Pula

City with over 3000 years of past

Jewel of the verdant peninsula of Istria, Pula is the province’s largest city and forms a dramatic gateway to the seductive, crystalline waters of the Adriatic. Situated at the southernmost tip of the area, which has come to be known as ’the new Tuscany’ for its bright medieval hilltop towns and ancient ruins, Pula boasts a rich and varied cultural heritage.

The city is bordered by national parks remarkable for their astounding unspoilt natural beauty and is celebrated for its wonderfully preserved Roman amphitheatre and forum, which form a dramatic backdrop for leisurely strolls from the old town to the coast.

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Things to do

There is plenty to see and do in Pula! Here are five things not to miss


  1. The Amphitheater 
    The most famous and important monument in Pula, and the starting and ending point of every sightseeing tour is the Amphitheater, which is better known as the Arena. This was once the venue for gladiator fights. It was raised in the 1st century AD during the reign of the Emperor Vespasian. It was built at the same time as the biggest and most well-known monument of its type - the Coliseum in Rome. 
    The ground plan is elliptical. The longer axis measures about 130 meters and the shorter one about 100 meters. Gladiator fights took place in the central flat area called the arena, while the spectators sat on the stone tiers or stood in the gallery. It is believed that the Amphitheater could seat about 20,000 spectators. Local limestone was used in its construction. In the Middle Ages, it was the site of knights' tournaments and fairs. 
    Today it is the venue for summer events such as the Film Festival, the Opera Season, the Equestrian Festival, and various concerts. It can seat about 5,000 spectators. The underground passages, once used by the gladiators, nowadays host a regular exhibition of viticulture and olive-growing in Istria in ancient times. The exhibits include reconstructions of equipment once used for producing olive oil and wine (mills, presses, vessels) and amphorae used for storing and transporting it. 
    Because of its size and geographical configuration, the Arena is situated outside the old city walls. The road that leads to the center was constructed during the reign of the Emperor Vespasian, after whom it was named - Via Flavia. Even today it's one of the city's main roads. 
  2. The Triumphal Arch of the Sergi - the Golden Gate 
    The Golden Gate was erected between 29 and 27 BC by the Sergi family in honor of three members of the family who held important positions in Pula at that time. This triumphal arch leaned against the city gate of Porta Aurea, thus called because of its richly ornamented arch and gilded elements. The gate and wall were pulled down at the beginning of the 19th century as a result of the city's expansion beyond its walls.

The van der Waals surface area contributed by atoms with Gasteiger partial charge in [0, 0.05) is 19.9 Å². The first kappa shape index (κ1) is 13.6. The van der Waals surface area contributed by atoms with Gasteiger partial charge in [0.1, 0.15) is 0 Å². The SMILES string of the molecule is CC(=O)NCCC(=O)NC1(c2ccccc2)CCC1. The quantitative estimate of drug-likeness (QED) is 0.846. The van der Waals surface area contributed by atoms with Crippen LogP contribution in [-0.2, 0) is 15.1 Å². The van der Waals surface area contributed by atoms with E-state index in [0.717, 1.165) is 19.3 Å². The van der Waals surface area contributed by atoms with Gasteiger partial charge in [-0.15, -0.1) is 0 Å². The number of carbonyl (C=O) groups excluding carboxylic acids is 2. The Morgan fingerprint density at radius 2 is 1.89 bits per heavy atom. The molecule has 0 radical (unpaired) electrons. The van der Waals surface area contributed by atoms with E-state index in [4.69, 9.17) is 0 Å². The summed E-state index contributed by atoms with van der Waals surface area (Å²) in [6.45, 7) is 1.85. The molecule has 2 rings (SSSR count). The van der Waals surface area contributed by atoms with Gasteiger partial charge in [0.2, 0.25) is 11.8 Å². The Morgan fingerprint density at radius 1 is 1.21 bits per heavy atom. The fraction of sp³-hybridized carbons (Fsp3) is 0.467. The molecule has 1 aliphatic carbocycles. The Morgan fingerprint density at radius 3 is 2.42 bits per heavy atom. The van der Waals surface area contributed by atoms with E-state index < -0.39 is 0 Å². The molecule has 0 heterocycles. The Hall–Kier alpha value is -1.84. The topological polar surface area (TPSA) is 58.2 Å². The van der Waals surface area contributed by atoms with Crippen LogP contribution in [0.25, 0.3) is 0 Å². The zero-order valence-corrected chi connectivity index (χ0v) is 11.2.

The Arch was constructed in the Corinthian style with strong Hellenistic and Asia Minor influences both in the manner and motifs of its ornamentation. As the eastern side was not visible, it has remained for the most part uncarved, while the western, town side is richly decorated. Today numerous cultural performances, both theatrical and musical, are held on the square next to the Arch. The adjacent street is a shopping area. 
  3. Forum
    The Forum is the main square in the center of the city. The square is built on the place of the ancient Roman forum. On the square there is city hall that was built in 10th century (parts of an old temple were used for the building as it can be seen on the rear side of the hall) and the Temple of August, from the first century. 
  4. Pula Aquarium 
    The aquarium contains Adriatic flora and fauna, including protected and poisonous marine organisms. These are found in approximately 40 pools, covering 1200 m2. There is also a marine turtle rescue centre, an exhibition entitled "Old Fishing Equipment", another called "Save the Neptune Grass (Posedonia Oceanica)", and an exhibition of photographs of Pula's fortifications and items from the Austro-Hungarian Monarchy, as well as a small marine theatre. For more information click here.
  5. National Park Brijuni
    Visit Brijuni. Group of islands famous for their scenic beauty. They are a holiday resort and a Croatian National Park. They were also setlement in roman times and were part of Republic of Venice. There is also now famous Tito (leader of former Yugoslavia) residence. Boats go from small town near Pula named Fažana.

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